Redback jumping spiders prefer to stay in their tubular, silky nests beneath debris, wood, or anywhere undisturbed on the ground. Since the redback jumping spider is a sight hunter, it stays in its nest during nights and when the conditions for seeing prey are poor.
Red Spider Lily, Surprise Lily
On Jan 18, 2010, wooconley from Oak Hill, OH (Zone 6a) wrote:
I had this lovely bulb in central Louisiana -then we moved to Ohio (zone6). Wondering if I can plant these here if I dig the bulbs up in the fall and put them back out in the spring. Any ideas?
I didn’t bring any with me when we moved 3 years ago.
On Jan 18, 2010, jerry31557 from Patterson, GA wrote:
This is one of the beatiful lilies I have ever seen. My only problems is they do not stay in bloom look enough. We have some growing on our place, and our place goes back to my wife’s great, great, grandfather. It is told that my wife’s great, great, grandmother planted a small handful of bulbs that was give to her by her grandmother. So now these bulbes go back 8 generations.
They are really beautiful when they spring up and bloom. From the time they spring up till the time they die back is just a week or so.
Thanks for reading.
On Jan 18, 2010, ival from Arlington, TX wrote:
Lycoris radiata is one of the most rewarding, reliable, and incredibly beautiful bulbs one can grow here in north Texas. We have several plantings in our suburban garden, some of them many years old; and they all come up every year and produce flowers, sometimes in great profusion (depends on the rainfall the previous summer). Because of the mild climate here, the winter foliage almost never frosts. No pests or diseases seem to bother them. The only problem is remembering where they are while they are dormant in the summertime, so as not to disturb them with other plantings. I’ve solved that problem by planting them under groundcovers. The tall bloom stalks pop up almost overnight after the first good early autumn rains and produce a dazzling display of feathery red-orange blossoms up to 6. read more inches across. Good for cutting, or just let them show off in the garden when little else is blooming.
On Sep 10, 2009, CherokeeGreg from Fresno, CA (Zone 9a) wrote:
The name fits this plant.(Surprise Lily) I didnot plant it I have no idea were it came from. Its a great plant. I was shocked and surprised when I saw it growing in my garden! I hope there is more that comes up.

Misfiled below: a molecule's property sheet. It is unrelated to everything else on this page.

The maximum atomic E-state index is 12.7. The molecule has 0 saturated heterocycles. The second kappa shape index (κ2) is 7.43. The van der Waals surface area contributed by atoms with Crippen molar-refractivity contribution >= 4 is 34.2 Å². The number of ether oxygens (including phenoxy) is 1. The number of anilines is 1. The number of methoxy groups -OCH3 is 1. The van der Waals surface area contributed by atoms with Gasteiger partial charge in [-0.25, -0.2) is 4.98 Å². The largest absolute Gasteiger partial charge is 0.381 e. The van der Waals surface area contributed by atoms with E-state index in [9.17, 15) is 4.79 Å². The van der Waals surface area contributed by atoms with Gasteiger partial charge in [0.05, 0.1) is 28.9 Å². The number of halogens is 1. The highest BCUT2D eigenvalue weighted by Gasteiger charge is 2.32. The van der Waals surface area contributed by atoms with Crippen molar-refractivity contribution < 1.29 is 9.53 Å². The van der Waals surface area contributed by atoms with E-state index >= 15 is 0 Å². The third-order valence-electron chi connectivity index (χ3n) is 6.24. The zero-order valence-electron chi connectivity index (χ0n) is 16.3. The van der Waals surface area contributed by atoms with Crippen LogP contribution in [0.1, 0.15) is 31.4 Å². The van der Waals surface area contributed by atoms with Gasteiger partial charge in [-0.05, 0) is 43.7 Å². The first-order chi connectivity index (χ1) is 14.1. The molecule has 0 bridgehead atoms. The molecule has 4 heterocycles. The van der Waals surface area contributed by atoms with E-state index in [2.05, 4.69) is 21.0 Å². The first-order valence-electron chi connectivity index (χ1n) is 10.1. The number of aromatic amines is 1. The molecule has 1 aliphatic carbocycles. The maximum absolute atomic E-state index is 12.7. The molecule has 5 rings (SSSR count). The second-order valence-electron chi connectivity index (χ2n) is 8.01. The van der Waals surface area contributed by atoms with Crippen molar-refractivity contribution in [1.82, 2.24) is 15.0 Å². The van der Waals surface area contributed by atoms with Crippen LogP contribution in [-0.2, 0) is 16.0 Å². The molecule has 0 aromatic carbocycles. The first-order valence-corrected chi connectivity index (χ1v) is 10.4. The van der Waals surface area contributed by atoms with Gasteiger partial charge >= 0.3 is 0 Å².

On May 1, 2009, tropicalover76 from Beaufort, NC wrote:
people here in beaufort call it the hurricane plant because it only comes up when we have either tropical storms here on the coast of nc, or hurricane rains.
On Feb 4, 2006, mamajack from Fate, TX (Zone 8a) wrote:
i bought an old house and this plant was growing here when i got here. they are everywhere. they grow on top of themselves and under the iris. i have so many i am planting my entire road frontage with them. but i love them. my children take their teachers bouquets. when hundreds of these things are blooming it is truly magnificent to see.
On Dec 24, 2005, scott_lumry from Natchitoches, LA (Zone 8a) wrote:
Right now, the foliage is up all over town and soakin’ in the sun.
On Oct 29, 2005, phrostyphish from Tuscaloosa, AL wrote:
To those who believe this plant is free of maintenance requirements. you’re mostly correct.
This particular flower performs very well in my area, of which the soil is mostly red clay.
We had a mound of these in one corner of the yard, yet only received 3 or 4 flowers each flowering cycle. These are one of the easiest bulbs to divide. when I dug mine up, they were about the size of a plump green onion. In the past 2 years, I’ve divided them – some remained in their original location, and now bloom profusely. Others have also done equally as well in both shade and full sun locations of my yard.
On Jan 7, 2005, Dogzilla from Tallahassee, FL (Zone 8b) wrote:
This is one of my all-time favorites. In this neck of the woods, we call this “Hurricane Lily” or sometimes, “Surprise Lily” for the obvious reason, judging from the other feedback here.
Typically, it blooms during peak hurricane season, often after a lot of rain is dumped on the area in a short period of time. The specimens I have bloomed during the four-hurricanes-in-one-month in 2004: right after Tallahassee got 10 inches of rain in 12 hours! After the bloom dies, the foilage pops up for a while and then dies back as summer heats up. During peak hot summer, there’s no evidence or trace of this plant. Then, as hurricane/rainy season progresses, there you go!
Propagate by dividing bulbs. This is a common pass-along plant in North Florida/Southern Georgia. D. read more ig deep to get to the bulbs.
On Sep 15, 2004, milly398 from Norcross, GA wrote:
I didn’t purchase this flower, however to my suprise I was walking through my yard and saw this interesting bud emerging from the ground. Over the next several days I monitored it, and when I came home this evening I saw this georgeous flower. I immediately scooped it up and transplanted it to a prettier location (afraid the landscapers might mow it over). I then scanned the rest of my yard and noticed that on the edge of the wood there was a huge clump of these beautiful flowers. I have transplanted them all and am so excited for this wonderful find. I only hope I didn’t damage them transplanting them while in bloom. Keep your fingers crossed for me.
Trudy s Flowers: Stunning arrangements and same day delivery #flowers, #flower #shop, #florist, #seattle,